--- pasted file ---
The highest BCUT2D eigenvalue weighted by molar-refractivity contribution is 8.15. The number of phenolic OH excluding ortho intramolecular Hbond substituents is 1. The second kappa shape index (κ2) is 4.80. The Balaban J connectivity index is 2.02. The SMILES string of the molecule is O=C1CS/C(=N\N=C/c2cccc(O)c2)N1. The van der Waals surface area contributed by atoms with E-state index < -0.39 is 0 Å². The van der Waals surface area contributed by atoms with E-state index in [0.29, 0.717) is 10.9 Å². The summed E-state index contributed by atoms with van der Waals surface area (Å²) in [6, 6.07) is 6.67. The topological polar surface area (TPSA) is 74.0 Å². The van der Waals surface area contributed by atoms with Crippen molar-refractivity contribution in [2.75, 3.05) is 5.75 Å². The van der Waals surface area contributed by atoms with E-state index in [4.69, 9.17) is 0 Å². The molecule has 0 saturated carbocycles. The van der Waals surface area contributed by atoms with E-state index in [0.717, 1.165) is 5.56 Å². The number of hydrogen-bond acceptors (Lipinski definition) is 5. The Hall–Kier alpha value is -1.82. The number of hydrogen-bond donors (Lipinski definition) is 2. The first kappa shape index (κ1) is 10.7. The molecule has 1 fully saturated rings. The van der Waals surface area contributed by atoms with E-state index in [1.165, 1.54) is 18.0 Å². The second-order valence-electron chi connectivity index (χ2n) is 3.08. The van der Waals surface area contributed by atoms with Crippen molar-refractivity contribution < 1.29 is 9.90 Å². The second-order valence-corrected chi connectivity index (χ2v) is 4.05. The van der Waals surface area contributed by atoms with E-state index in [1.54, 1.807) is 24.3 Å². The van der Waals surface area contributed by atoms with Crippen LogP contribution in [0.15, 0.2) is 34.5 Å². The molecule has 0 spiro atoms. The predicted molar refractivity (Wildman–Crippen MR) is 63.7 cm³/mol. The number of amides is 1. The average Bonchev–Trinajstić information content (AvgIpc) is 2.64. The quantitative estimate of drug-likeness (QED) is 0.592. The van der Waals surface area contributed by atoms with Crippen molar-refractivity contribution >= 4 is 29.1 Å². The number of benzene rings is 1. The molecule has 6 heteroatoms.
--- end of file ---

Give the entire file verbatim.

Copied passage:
The highest BCUT2D eigenvalue weighted by molar-refractivity contribution is 8.15. The number of phenolic OH excluding ortho intramolecular Hbond substituents is 1. The second kappa shape index (κ2) is 4.80. The Balaban J connectivity index is 2.02. The SMILES string of the molecule is O=C1CS/C(=N\N=C/c2cccc(O)c2)N1. The van der Waals surface area contributed by atoms with E-state index < -0.39 is 0 Å². The van der Waals surface area contributed by atoms with E-state index in [0.29, 0.717) is 10.9 Å². The summed E-state index contributed by atoms with van der Waals surface area (Å²) in [6, 6.07) is 6.67. The topological polar surface area (TPSA) is 74.0 Å². The van der Waals surface area contributed by atoms with Crippen molar-refractivity contribution in [2.75, 3.05) is 5.75 Å². The van der Waals surface area contributed by atoms with E-state index in [4.69, 9.17) is 0 Å². The molecule has 0 saturated carbocycles. The van der Waals surface area contributed by atoms with E-state index in [0.717, 1.165) is 5.56 Å². The number of hydrogen-bond acceptors (Lipinski definition) is 5. The Hall–Kier alpha value is -1.82. The number of hydrogen-bond donors (Lipinski definition) is 2. The first kappa shape index (κ1) is 10.7. The molecule has 1 fully saturated rings. The van der Waals surface area contributed by atoms with E-state index in [1.165, 1.54) is 18.0 Å². The second-order valence-electron chi connectivity index (χ2n) is 3.08. The van der Waals surface area contributed by atoms with Crippen molar-refractivity contribution < 1.29 is 9.90 Å². The second-order valence-corrected chi connectivity index (χ2v) is 4.05. The van der Waals surface area contributed by atoms with E-state index in [1.54, 1.807) is 24.3 Å². The van der Waals surface area contributed by atoms with Crippen LogP contribution in [0.15, 0.2) is 34.5 Å². The molecule has 0 spiro atoms. The predicted molar refractivity (Wildman–Crippen MR) is 63.7 cm³/mol. The number of amides is 1. The average Bonchev–Trinajstić information content (AvgIpc) is 2.64. The quantitative estimate of drug-likeness (QED) is 0.592. The van der Waals surface area contributed by atoms with Crippen molar-refractivity contribution >= 4 is 29.1 Å². The number of benzene rings is 1. The molecule has 6 heteroatoms.